We had one assignment for tomorrow: write one of the 12 scenes that makes up your memoir, preferably an emotional scene, a turning point.
Easy enough, right? A simple 500-800 words. Wherever the keys lead me. I should be able to do that in my sleep!
Instead of writing what I knew I needed to write about, I avoided tapping into the mindset needed to write this emotional scene. It was too raw, too difficult. I didn’t want to go there.
Writing is hard. Good writing that is, as Brad, our professor, has told us many times.
Once you’ve got the ball rolling, once an emotion has been unveiled and dealt with, once the essence of what you are writing is clear, it’s easier than making a batch of cookies (something I’ve been doing since I was 6 years old).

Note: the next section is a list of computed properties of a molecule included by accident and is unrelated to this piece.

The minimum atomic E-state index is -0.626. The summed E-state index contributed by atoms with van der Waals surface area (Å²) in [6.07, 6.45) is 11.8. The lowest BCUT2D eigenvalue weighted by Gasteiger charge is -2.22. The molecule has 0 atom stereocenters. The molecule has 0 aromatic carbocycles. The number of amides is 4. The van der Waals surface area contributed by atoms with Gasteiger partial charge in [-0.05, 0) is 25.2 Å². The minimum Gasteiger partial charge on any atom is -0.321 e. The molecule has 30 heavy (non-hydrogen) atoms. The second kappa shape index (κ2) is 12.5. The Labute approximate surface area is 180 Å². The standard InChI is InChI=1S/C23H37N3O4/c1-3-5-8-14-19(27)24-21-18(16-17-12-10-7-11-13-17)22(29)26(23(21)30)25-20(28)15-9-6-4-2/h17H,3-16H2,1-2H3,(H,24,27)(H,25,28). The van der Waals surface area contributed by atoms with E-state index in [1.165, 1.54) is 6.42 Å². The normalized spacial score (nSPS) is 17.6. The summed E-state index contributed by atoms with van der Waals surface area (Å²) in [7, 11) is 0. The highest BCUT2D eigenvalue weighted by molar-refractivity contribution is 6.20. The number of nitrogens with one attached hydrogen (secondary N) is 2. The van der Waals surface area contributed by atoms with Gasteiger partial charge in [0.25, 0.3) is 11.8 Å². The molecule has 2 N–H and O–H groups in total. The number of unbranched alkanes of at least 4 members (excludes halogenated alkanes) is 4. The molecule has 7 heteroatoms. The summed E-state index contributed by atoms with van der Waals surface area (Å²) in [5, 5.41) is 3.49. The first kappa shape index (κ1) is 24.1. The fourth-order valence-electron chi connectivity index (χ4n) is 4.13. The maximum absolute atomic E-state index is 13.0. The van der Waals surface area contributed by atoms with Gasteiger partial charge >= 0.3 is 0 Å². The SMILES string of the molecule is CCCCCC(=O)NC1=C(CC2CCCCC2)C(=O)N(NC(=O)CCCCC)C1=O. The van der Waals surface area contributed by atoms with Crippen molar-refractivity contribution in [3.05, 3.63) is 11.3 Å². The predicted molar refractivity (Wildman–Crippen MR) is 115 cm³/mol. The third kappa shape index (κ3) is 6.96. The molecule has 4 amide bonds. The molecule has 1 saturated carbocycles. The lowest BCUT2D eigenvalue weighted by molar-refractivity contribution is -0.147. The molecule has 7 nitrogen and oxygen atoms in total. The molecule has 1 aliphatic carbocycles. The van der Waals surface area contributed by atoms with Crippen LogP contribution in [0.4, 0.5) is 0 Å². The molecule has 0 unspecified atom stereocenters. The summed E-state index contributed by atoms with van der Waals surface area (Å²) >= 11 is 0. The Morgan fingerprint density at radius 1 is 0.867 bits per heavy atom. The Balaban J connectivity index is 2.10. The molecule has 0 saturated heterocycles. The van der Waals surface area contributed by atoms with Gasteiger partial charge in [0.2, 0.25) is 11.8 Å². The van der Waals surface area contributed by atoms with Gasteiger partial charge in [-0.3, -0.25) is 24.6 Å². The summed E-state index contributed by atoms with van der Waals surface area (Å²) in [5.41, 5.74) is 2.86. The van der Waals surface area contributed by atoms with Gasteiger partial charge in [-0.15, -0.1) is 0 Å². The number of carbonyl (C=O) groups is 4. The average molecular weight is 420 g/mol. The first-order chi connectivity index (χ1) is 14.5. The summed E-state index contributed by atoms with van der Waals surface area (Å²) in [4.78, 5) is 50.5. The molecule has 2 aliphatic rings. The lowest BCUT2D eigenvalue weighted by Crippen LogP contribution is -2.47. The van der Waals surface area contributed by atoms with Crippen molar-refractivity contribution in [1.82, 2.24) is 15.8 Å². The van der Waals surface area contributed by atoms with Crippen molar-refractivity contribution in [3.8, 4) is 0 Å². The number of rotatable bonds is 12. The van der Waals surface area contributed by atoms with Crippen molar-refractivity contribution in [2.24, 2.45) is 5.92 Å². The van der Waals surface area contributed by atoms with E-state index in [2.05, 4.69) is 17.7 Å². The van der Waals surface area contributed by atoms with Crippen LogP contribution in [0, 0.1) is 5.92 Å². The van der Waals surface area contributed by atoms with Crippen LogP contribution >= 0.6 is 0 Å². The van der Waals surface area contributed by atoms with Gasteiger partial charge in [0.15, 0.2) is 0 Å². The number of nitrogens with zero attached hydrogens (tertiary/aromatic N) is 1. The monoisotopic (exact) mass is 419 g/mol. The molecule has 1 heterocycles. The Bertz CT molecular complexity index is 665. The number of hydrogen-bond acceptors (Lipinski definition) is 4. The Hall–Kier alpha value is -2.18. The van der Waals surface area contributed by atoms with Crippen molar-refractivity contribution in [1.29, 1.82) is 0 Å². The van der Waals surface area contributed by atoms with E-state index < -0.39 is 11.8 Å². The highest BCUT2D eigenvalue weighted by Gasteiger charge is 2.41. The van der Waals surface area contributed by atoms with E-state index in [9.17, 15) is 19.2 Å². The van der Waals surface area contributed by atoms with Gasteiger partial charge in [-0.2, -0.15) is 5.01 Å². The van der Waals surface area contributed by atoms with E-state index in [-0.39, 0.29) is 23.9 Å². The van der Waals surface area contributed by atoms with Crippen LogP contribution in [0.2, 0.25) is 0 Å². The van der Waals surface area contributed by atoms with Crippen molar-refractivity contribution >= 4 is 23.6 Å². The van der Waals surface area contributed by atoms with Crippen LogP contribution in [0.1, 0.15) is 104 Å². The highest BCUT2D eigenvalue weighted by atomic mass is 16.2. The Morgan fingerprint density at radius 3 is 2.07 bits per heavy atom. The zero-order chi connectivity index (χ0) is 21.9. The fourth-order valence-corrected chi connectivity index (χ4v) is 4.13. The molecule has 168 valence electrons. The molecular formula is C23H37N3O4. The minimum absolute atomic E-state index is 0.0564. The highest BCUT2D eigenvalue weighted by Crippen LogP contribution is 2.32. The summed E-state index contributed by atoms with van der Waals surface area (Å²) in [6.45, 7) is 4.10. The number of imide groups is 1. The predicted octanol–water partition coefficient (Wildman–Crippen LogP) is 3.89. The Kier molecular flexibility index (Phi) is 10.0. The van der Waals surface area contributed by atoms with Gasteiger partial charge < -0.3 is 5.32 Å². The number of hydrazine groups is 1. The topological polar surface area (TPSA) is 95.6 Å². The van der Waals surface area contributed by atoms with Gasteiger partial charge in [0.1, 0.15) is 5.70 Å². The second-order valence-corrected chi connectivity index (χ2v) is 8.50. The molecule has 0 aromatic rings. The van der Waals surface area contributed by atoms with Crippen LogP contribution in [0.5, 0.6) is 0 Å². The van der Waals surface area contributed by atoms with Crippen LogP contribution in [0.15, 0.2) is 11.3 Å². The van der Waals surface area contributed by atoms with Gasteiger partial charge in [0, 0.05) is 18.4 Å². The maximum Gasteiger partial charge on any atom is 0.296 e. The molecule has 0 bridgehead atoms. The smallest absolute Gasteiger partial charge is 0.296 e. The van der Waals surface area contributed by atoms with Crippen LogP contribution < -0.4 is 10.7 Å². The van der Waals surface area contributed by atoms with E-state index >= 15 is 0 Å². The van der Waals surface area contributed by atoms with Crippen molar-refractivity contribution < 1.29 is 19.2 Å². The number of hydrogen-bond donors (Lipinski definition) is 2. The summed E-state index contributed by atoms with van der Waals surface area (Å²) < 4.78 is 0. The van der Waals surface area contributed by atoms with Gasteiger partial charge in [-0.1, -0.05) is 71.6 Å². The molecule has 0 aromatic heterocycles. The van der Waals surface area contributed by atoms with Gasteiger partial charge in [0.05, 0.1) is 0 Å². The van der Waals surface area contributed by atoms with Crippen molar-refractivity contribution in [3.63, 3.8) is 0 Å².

It’s the reliving the past that gets me.
Once a memory is unlocked, you can’t pretend it didn’t happen. You can’t escape the emotions that were once there. And that’s the hardest part about writing for me: feeling things all over again.
When all is said and done, I’ll admit, it’s moments like these that create some of my most genuine writings. My hope is, as this journey continues, I will embrace these moments. I will not get sick to my stomach, I will not cower in the corner, I will face whatever hits me.
I think that’s the only way we can try and make sense of our stories. We need to discover why we felt or feel why we do and what that means for our journey. Doing so means facing our giants and scouring the remnants of our former battlefields. When we do, we can begin to make sense of things.
We can’t be afraid to feel again, because it will happen — and I’m learning that’s okay.